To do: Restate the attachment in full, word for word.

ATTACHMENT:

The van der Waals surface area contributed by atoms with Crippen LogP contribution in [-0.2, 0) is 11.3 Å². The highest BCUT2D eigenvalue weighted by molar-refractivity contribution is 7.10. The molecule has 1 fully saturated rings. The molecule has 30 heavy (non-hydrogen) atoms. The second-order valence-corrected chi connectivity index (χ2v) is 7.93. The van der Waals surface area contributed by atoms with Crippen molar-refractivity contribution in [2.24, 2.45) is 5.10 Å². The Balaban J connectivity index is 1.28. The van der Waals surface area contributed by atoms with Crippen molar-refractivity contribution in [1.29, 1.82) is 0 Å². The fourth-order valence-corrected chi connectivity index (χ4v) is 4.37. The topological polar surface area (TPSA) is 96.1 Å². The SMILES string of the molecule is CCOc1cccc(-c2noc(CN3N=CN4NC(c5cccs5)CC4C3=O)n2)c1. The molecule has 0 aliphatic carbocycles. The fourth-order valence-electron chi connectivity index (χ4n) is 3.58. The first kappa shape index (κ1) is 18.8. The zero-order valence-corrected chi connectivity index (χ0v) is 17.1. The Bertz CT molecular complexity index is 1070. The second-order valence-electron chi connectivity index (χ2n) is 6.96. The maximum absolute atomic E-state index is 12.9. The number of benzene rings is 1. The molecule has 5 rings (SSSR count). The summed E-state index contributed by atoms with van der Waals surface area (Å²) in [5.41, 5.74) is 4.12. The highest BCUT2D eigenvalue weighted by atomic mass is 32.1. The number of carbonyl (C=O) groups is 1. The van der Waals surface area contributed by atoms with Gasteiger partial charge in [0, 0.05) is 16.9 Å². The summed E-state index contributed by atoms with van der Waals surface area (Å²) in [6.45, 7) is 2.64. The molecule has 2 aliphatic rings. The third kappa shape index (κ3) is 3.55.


The van der Waals surface area contributed by atoms with Crippen LogP contribution in [-0.2, 0) is 11.3 Å². The highest BCUT2D eigenvalue weighted by molar-refractivity contribution is 7.10. The molecule has 1 fully saturated rings. The molecule has 30 heavy (non-hydrogen) atoms. The second-order valence-corrected chi connectivity index (χ2v) is 7.93. The van der Waals surface area contributed by atoms with Crippen molar-refractivity contribution in [2.24, 2.45) is 5.10 Å². The Balaban J connectivity index is 1.28. The van der Waals surface area contributed by atoms with Crippen molar-refractivity contribution in [1.29, 1.82) is 0 Å². The fourth-order valence-corrected chi connectivity index (χ4v) is 4.37. The topological polar surface area (TPSA) is 96.1 Å². The SMILES string of the molecule is CCOc1cccc(-c2noc(CN3N=CN4NC(c5cccs5)CC4C3=O)n2)c1. The molecule has 0 aliphatic carbocycles. The fourth-order valence-electron chi connectivity index (χ4n) is 3.58. The first kappa shape index (κ1) is 18.8. The zero-order valence-corrected chi connectivity index (χ0v) is 17.1. The Bertz CT molecular complexity index is 1070. The second-order valence-electron chi connectivity index (χ2n) is 6.96. The maximum absolute atomic E-state index is 12.9. The number of benzene rings is 1. The molecule has 5 rings (SSSR count). The summed E-state index contributed by atoms with van der Waals surface area (Å²) in [5.41, 5.74) is 4.12. The highest BCUT2D eigenvalue weighted by atomic mass is 32.1. The number of carbonyl (C=O) groups is 1. The van der Waals surface area contributed by atoms with Gasteiger partial charge in [0, 0.05) is 16.9 Å². The summed E-state index contributed by atoms with van der Waals surface area (Å²) in [6.45, 7) is 2.64. The molecule has 2 aliphatic rings. The third kappa shape index (κ3) is 3.55.